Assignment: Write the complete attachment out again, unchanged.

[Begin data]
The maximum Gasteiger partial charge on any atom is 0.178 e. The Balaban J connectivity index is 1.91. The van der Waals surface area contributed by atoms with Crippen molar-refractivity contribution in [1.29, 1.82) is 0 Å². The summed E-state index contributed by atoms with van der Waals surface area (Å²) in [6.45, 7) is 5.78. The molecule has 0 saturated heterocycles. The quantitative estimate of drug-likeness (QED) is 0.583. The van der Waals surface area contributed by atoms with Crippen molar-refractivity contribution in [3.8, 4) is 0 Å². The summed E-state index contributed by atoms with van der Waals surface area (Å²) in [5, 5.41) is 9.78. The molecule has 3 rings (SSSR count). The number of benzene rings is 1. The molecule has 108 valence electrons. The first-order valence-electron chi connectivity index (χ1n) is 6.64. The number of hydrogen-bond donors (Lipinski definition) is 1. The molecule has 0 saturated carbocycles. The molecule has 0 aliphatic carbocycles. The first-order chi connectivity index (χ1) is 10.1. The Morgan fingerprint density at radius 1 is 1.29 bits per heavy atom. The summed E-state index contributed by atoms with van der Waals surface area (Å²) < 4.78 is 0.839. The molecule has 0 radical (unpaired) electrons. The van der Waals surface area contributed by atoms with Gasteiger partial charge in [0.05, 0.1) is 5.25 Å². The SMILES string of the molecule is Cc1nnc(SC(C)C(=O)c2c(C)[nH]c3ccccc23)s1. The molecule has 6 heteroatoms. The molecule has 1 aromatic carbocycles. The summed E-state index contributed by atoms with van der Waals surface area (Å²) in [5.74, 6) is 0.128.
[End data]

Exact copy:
The maximum Gasteiger partial charge on any atom is 0.178 e. The Balaban J connectivity index is 1.91. The van der Waals surface area contributed by atoms with Crippen molar-refractivity contribution in [1.29, 1.82) is 0 Å². The summed E-state index contributed by atoms with van der Waals surface area (Å²) in [6.45, 7) is 5.78. The molecule has 0 saturated heterocycles. The quantitative estimate of drug-likeness (QED) is 0.583. The van der Waals surface area contributed by atoms with Crippen molar-refractivity contribution in [3.8, 4) is 0 Å². The summed E-state index contributed by atoms with van der Waals surface area (Å²) in [5, 5.41) is 9.78. The molecule has 3 rings (SSSR count). The number of benzene rings is 1. The molecule has 108 valence electrons. The first-order valence-electron chi connectivity index (χ1n) is 6.64. The number of hydrogen-bond donors (Lipinski definition) is 1. The molecule has 0 saturated carbocycles. The molecule has 0 aliphatic carbocycles. The first-order chi connectivity index (χ1) is 10.1. The Morgan fingerprint density at radius 1 is 1.29 bits per heavy atom. The summed E-state index contributed by atoms with van der Waals surface area (Å²) < 4.78 is 0.839. The molecule has 0 radical (unpaired) electrons. The van der Waals surface area contributed by atoms with Gasteiger partial charge in [0.05, 0.1) is 5.25 Å². The SMILES string of the molecule is Cc1nnc(SC(C)C(=O)c2c(C)[nH]c3ccccc23)s1. The molecule has 6 heteroatoms. The molecule has 1 aromatic carbocycles. The summed E-state index contributed by atoms with van der Waals surface area (Å²) in [5.74, 6) is 0.128.